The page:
On the night Jesus was arrested, Gethsemane was a place of intimidation. A sword-and-club-wielding crowd entered the garden with Judas leading the way. Then Judas gave the kiss of betrayal, cuing the arresting party to make their move.
But when they seized Jesus, things took a violent turn. Peter drew his sword and swung at the high priest’s servant Malchus, cutting off the man’s ear (Matt. 26:51; John 18:10). All Four Gospels report this physical intervention. And all four also report Jesus’ instructions to Peter: “Put away your sword.”
Only Luke’s Gospel tells us what Jesus did next for the high priest’s servant. He turned to the wounded man and “touched his ear and healed him” (Luke 22:51). A miracle, right there in the Garden of Gethsemane. A miracle, right in the middle of the armed crowd’s efforts to seize Jesus. A miracle, right there for the opposition to see and remember.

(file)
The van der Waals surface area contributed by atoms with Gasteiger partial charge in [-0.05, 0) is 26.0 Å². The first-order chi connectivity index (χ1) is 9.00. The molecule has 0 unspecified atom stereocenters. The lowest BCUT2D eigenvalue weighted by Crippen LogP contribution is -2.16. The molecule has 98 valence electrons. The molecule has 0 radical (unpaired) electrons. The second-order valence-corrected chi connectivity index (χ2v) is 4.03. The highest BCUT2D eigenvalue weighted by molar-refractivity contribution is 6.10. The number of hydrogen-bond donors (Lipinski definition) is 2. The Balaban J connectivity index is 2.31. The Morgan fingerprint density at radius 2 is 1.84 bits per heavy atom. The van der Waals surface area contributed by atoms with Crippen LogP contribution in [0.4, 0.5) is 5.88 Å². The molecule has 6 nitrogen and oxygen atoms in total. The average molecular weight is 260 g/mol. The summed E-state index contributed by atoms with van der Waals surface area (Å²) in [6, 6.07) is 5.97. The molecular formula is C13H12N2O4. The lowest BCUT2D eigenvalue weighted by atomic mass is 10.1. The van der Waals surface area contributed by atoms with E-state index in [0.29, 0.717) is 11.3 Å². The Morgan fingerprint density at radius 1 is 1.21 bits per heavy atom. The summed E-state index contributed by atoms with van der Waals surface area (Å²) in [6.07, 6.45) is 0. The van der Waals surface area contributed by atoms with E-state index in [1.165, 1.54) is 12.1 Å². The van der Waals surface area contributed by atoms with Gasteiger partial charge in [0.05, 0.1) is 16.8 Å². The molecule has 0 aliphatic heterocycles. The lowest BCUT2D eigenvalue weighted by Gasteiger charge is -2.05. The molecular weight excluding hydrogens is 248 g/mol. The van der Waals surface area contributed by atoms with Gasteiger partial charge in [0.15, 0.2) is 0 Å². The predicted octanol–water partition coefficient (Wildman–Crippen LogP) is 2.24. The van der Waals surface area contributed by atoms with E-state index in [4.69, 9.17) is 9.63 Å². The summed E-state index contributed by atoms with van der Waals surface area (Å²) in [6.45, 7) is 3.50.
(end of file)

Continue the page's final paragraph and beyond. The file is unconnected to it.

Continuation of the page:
Did anyone in the crowd second-guess what they’d come to do? What was Malchus thinking after he left the garden that night?
Jesus was certainly no threat. In the face of hostility, he showed compassion when the opposite might have been expected. Surrounded by his enemies and accompanied by his wavering disciples, Jesus displayed strength and restraint, power and humility, authority and mercy.